Akwugo Emejulu leads this panel discussion on Black women collectives and grassroots organising featuring Yon Afro Collective founders Layla-Roxanne Hill and Francesca Sobande, Fania Noël from Mwasi Afrofeminist Collective and Rianna Walcott, co-founder of website Project Myopia
The impetus for staging Fugitive Feminism
now responds to current cases of Black women’s struggles for recognition. In a recent introduction of the series at ICA, Emejulu described a particular example, ‘Women of colour activists undertaking creative and innovative work in the UK – occupying prisons, doing refugee survival work, supporting migrants at Yarl’s Wood – are doing work that can’t be recognised as legitimate political activism. They can’t be seen as allies in struggle, they can’t be read as legible.’
Supporting a transnational conversation on grassroots organising by women of colour, this panel presents testaments of organising in Glasgow, Paris and London. Layla-Roxanne Hill and Francesca Sobande discuss their work organising around the misrepresentation of Black women in Glasgow, including their co-founding of the Black-led Yon Afro Collective, Fania Noël presents the work of Mwasi Afrofeminist Collective, a Parisian collective of Black and African women, and London-based organiser Rianna Walcott shares her work on researching Black identity formation in digital spaces and in promoting diversity in academia.
Akwugo Emejulu is Professor of Sociology at the University of Warwick. Her research interests include the political sociology of race, class and gender and women of colour's grassroots activism in Europe and the United States. She has co-authored Minority Women and Austerity: Survival and Resistance in France and Britain (2017) and co-edited the forthcoming publication To Exist is to Resist: Black Feminism in Europe. Emejulu’s work has appeared in the journals Ethnic and Racial Studies and Politics & Gender among others. Her new project The Politics of Catastrophe explores women of colour’s organising against austerity and the far right and for migrants’ rights in the UK, the Netherlands and the US.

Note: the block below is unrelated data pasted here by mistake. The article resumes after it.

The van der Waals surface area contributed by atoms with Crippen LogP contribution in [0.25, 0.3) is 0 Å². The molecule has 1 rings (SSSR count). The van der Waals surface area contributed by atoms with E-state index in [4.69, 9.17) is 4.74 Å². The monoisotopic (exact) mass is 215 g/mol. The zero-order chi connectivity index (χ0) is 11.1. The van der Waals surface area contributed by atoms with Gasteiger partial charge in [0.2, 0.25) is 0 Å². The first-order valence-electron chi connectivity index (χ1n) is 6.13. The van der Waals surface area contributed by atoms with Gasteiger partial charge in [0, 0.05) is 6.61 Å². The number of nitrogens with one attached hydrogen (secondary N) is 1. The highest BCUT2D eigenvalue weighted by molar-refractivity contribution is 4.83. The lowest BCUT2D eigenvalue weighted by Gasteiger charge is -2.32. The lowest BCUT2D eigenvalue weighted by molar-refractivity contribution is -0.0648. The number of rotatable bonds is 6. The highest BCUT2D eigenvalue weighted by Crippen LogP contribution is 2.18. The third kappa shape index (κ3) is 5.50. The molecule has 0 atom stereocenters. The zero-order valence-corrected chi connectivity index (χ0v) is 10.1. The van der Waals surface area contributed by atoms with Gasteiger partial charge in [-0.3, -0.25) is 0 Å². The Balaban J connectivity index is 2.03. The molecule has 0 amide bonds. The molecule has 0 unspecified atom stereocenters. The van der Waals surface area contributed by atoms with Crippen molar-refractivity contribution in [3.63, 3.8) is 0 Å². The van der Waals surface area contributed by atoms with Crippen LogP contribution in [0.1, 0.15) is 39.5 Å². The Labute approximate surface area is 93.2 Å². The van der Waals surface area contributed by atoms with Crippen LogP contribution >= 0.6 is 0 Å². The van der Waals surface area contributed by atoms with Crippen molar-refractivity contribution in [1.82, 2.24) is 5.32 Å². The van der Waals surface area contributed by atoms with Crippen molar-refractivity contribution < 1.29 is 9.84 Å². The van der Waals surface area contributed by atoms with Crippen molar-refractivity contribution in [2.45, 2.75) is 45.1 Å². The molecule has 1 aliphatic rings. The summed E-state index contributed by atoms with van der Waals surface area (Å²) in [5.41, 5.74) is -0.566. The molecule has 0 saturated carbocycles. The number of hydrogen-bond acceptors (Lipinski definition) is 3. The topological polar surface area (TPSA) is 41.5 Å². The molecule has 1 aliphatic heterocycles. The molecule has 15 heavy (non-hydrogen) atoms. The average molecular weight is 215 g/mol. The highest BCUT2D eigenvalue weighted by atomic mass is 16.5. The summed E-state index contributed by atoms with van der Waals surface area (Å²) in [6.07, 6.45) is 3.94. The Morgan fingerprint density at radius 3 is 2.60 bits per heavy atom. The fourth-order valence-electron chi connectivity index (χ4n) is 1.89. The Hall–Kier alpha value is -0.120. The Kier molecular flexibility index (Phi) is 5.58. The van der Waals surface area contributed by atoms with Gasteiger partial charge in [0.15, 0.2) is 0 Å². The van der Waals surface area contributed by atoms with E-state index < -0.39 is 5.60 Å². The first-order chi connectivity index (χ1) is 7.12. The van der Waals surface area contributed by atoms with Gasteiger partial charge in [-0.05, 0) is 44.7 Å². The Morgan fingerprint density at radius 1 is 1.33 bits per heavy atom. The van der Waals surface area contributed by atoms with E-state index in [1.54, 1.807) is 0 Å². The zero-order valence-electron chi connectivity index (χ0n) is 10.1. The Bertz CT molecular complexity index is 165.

Layla-Roxanne Hill is a writer, curator and researcher. Hill’s areas of interest focus on the (de)construction of cultural production, marginality and Black Scottish lives. She recently exhibited at Glasgow International 2018. She is Head of Engagement at investigative journalism platform The Ferret
and sits on the National Executive Council of the National Union of Journalists and the Black Workers’ Committee of the Scottish Trade Union Congress. She is a co-founder of the Yon Afro Collective.
Francesca Sobande is a Lecturer in Marketing and Advertising at Edge Hill University, with a background in sociology and politics. Her work addresses issues regarding identity, ideology and intersecting inequalities in relation to digital media and markets. Francesca’s PhD thesis focused on online and media experiences of Black women. She has published work in the European Journal of Cultural Studies
and contributed edited collections such as HBO’s Original Voices: Race, Gender, Sexuality and Power
. She is a co-founder of the Yon Afro Collective.
Fania Noël is a Haitian-born, French activist-organiser. She is an experienced organiser in grassroots movements against racism, specifically anti-Blackness and Black feminism in France. In addition to being part of the Mwasi Afrofeminist Collective, she is the co-creator of the Decolonial Summer Camp, a five-day anti-racism training course in France. In 2014, she founded AssiégéEs (Besieged), a political project led by women, queer and trans people of colour. She is also member of the Afro Liberation Movement and the Pan-African League – Umoja.
Rianna Walcott is a graduate from the University of Edinburgh and a PhD candidate at King’s College London, researching Black identity formation in digital spaces. She co-founded Project Myopia
, a website that promotes diversity in academia and a decolonised curriculum, and frequently writes about feminism, race and literature for publications including gal-dem
, The Skinny
and The Guardian
. She is associate editor of the forthcoming anthology The Colour of Madness
Mwasi Afrofeminist Collective is an organisation founded in 2014 by a group of black and African women who felt the need to unite, exchange and express themselves on black women’s issues. The organisation’s intersectional approach to the struggles it encounters positions it on many battlefields; they agitate against discrimination based on class, gender, sexuality, ability and religion and against the institutionalisation of heteropatriarchal domination.